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Solving The Jackpot Mystery

Can betting less increase your odds of hitting the top jackpot?

By John Grochowski


If you’re eligible for the top jackpot only when betting the max, and you’re not prepared to bet that much, you’re better off at a non-progressive machine.

I first encountered Fred back in the 1990s, while I was doing a walk-through a casino with the property’s publicist. He was hovering around a roulette table, and we struck up a conversation. He told me he was looking for a betting pattern that would give him an edge. When I told him no such thing existed, he looked sorely disappointed.

Fred still contacts me from time to time, and he’s still searching for those elusive “edges.” On a snowy Midwestern day fit mainly for snowplows and salt trucks, Fred phoned me to ask about a system for playing low-denomination slots with mystery progressives.


“It’s not like it used to be, where you have to bet the max to have a chance at the jackpot,” he started. “I remember being really upset once when I was playing a system. It was a three-reel slot that would take one, two or three coins, but you had to bet three to win the big jackpot. Well, I’d been talking to a guy who said his system was to bet one coin, to kind of prime the machine, see? And when he had a couple of winning spins, then he’d jump to three coins and go for the jackpot.

“I had to give it a go, didn’t I? I played one coin, and got a cherry to win a couple of coins, and three mixed bars, and I moved my bet up. Then I didn’t win anything for a while, and I dropped back down. THAT’S when the jackpot came, like the machine was waiting for me to lower my bet.”

Usually at this point, I’d try to tell the person about random number generators, and how the chances of winning are the same on every spin, and that you should never play that type of progressive without making a maximum-coin bet. If you’re eligible for the top jackpot only when betting the max, and you’re not prepared to bet that much, you’re better off at a non-progressive machine.

But with Fred, I knew he didn’t want to hear it. So I just offered a little sympathy and encouraged him to move on to what he really wanted to talk about.

“It’s these mystery progressives,” he explained. “On some of them, the machines are linked together and the meters all rise the same amount for all the machines. There’s no big jump in the top jackpot for betting the max, like there was on my old three-reel game. The jackpot is the same for everyone.

“It’s the ‘same for everyone’ part that got me thinking,” he continued. “On some of these games, it doesn’t matter how much you bet. You can win the same jackpot as anyone else, even if they’re betting more.”

And this led Fred to his latest “how to get an edge” idea.

“So why should you bet more?” he mused out loud. “Why wouldn’t you just bet one penny at a time, and wait for you turn at the jackpot? If the jackpots are really random, don’t I have just as good a chance betting one penny at a time as someone betting 500? Doesn’t that make the payback higher, the less you bet?”

I told Fred that neither slot manufacturers nor casino operators were about to let a game on the floor that would provide a reward for betting less. The jackpots are awarded randomly, but that doesn’t mean every player has an equal chance of winning.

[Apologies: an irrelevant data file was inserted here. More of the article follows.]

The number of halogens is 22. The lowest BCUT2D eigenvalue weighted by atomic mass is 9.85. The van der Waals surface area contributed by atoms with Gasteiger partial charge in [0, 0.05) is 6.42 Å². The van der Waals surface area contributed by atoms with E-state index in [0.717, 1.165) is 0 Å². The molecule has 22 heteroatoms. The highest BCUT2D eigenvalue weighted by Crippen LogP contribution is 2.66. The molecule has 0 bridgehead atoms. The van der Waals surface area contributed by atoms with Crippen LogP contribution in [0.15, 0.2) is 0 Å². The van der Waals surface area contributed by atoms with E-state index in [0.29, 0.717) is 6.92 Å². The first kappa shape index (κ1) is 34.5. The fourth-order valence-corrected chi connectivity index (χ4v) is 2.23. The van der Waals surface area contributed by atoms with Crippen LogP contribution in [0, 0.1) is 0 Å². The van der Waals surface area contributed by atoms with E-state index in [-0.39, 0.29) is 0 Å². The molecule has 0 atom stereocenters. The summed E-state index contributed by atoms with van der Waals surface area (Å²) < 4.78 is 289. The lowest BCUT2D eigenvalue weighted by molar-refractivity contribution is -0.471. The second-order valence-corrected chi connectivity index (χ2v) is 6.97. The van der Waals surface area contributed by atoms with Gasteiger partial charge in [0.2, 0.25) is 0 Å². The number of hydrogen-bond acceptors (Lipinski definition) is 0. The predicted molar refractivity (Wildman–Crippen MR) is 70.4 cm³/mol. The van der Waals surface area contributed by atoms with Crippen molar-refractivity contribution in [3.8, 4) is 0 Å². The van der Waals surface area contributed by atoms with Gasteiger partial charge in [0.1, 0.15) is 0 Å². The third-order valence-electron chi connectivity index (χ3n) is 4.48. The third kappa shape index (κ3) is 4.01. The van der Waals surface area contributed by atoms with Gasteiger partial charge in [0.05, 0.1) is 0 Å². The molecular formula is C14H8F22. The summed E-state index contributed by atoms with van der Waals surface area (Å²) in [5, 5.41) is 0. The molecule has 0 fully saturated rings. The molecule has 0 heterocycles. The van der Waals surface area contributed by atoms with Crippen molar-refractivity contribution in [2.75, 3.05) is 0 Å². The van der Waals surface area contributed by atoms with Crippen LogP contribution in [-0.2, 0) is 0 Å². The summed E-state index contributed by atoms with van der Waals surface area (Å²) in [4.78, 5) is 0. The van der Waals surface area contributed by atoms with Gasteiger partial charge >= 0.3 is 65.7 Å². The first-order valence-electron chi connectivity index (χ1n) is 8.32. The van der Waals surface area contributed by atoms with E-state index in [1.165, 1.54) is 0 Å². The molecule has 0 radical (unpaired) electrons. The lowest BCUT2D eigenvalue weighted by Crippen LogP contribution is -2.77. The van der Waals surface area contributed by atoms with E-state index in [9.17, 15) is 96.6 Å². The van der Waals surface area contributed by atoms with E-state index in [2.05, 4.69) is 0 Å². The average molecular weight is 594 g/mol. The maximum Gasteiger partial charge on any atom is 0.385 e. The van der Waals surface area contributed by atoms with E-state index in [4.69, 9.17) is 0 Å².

The key is in the mystery programming. There are several ways to go about it. One is by time, and we’ll usually see that on games with bonus events where the player earns a multiplier for winnings based on bet size and speed of play.

Another is to launch the jackpot event when the jackpot size reaches a certain amount, or total coin wagered reaches a certain amount. Let’s say a game is configured so that a jackpot event is launched when total wagering on the bank of machines reaches a number somewhere between 25,000 and 50,000 coins. That’s on the low side; on a bank of penny machines that’s only $250 to $500 worth of wagers.

A random number generator would select an amount between the parameters. If it selected $383.17, for example, the player whose wager took the total to $383.17 would trigger the jackpot event. If the games have no minimum bet or side bet required to be eligible for the jackpot event, then every active player would have a chance to go to the jackpot round. But those who are betting the most money would have the most chances.

If you’re betting one penny, you have that one chance per spin to take the total wagers to that magic number. If I’m playing with you, betting one coin per line on 25 paylines, then I’d have 25 chances per spin to move the wagering total up to the selected total, while my neighbor betting 20 coins on each of the 25 lines has 500 chances.

It’s the same deal if the launch point is a jackpot amount rather than a wagering total. You might see a sign that says, “Jackpot must hit by $500,” or some other amount. A random number generator would select an exact amount of $500 or less, and the player whose bet took the jackpot up to that level would get the mystery award. Players who bet more credits have more chances to trip the trigger.

So no, I told Fred, betting one coin at a time was no way to increase his payback percentage. The results would be random, but that doesn’t mean the one-coin bettor and the 500-coin bettor have equal chances of solving the jackpot mystery.

Knowing Fred, I expect he’ll try it anyway.

Solving The Jackpot Mystery.

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